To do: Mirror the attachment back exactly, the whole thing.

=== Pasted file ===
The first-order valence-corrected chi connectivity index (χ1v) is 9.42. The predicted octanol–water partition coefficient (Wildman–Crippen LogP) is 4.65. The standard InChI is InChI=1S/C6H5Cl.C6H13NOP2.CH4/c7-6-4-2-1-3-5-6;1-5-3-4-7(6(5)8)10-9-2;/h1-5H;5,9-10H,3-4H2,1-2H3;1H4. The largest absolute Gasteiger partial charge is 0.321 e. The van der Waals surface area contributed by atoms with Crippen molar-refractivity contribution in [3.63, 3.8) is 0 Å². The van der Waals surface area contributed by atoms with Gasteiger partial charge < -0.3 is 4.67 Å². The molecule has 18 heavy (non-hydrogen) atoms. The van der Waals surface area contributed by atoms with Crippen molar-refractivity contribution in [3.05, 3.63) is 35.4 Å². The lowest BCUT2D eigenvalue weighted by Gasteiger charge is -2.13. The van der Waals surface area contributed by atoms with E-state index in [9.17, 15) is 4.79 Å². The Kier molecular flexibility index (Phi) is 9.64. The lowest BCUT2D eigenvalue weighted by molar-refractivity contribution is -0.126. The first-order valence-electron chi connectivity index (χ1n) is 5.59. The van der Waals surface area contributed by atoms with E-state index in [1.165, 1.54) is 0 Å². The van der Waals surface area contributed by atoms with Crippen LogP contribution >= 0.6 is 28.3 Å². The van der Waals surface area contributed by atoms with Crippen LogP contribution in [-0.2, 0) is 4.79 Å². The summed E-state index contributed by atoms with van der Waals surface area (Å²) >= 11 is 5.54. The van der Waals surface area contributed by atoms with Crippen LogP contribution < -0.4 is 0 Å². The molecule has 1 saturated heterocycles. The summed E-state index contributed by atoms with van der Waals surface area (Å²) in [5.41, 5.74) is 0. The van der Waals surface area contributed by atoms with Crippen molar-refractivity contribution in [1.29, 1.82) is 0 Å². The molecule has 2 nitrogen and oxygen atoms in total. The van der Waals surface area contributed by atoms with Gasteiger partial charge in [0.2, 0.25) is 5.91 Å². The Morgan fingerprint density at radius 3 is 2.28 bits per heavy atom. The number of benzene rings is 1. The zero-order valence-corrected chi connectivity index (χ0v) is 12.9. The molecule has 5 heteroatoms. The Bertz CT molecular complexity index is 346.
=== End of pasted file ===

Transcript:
The first-order valence-corrected chi connectivity index (χ1v) is 9.42. The predicted octanol–water partition coefficient (Wildman–Crippen LogP) is 4.65. The standard InChI is InChI=1S/C6H5Cl.C6H13NOP2.CH4/c7-6-4-2-1-3-5-6;1-5-3-4-7(6(5)8)10-9-2;/h1-5H;5,9-10H,3-4H2,1-2H3;1H4. The largest absolute Gasteiger partial charge is 0.321 e. The van der Waals surface area contributed by atoms with Crippen molar-refractivity contribution in [3.63, 3.8) is 0 Å². The van der Waals surface area contributed by atoms with Gasteiger partial charge < -0.3 is 4.67 Å². The molecule has 18 heavy (non-hydrogen) atoms. The van der Waals surface area contributed by atoms with Crippen molar-refractivity contribution in [3.05, 3.63) is 35.4 Å². The lowest BCUT2D eigenvalue weighted by Gasteiger charge is -2.13. The van der Waals surface area contributed by atoms with E-state index in [9.17, 15) is 4.79 Å². The Kier molecular flexibility index (Phi) is 9.64. The lowest BCUT2D eigenvalue weighted by molar-refractivity contribution is -0.126. The first-order valence-electron chi connectivity index (χ1n) is 5.59. The van der Waals surface area contributed by atoms with E-state index in [1.165, 1.54) is 0 Å². The van der Waals surface area contributed by atoms with Crippen LogP contribution >= 0.6 is 28.3 Å². The van der Waals surface area contributed by atoms with Crippen LogP contribution in [-0.2, 0) is 4.79 Å². The summed E-state index contributed by atoms with van der Waals surface area (Å²) >= 11 is 5.54. The van der Waals surface area contributed by atoms with Crippen LogP contribution < -0.4 is 0 Å². The molecule has 1 saturated heterocycles. The summed E-state index contributed by atoms with van der Waals surface area (Å²) in [5.41, 5.74) is 0. The van der Waals surface area contributed by atoms with Crippen molar-refractivity contribution in [1.29, 1.82) is 0 Å². The molecule has 2 nitrogen and oxygen atoms in total. The van der Waals surface area contributed by atoms with Gasteiger partial charge in [0.2, 0.25) is 5.91 Å². The Morgan fingerprint density at radius 3 is 2.28 bits per heavy atom. The number of benzene rings is 1. The zero-order valence-corrected chi connectivity index (χ0v) is 12.9. The molecule has 5 heteroatoms. The Bertz CT molecular complexity index is 346.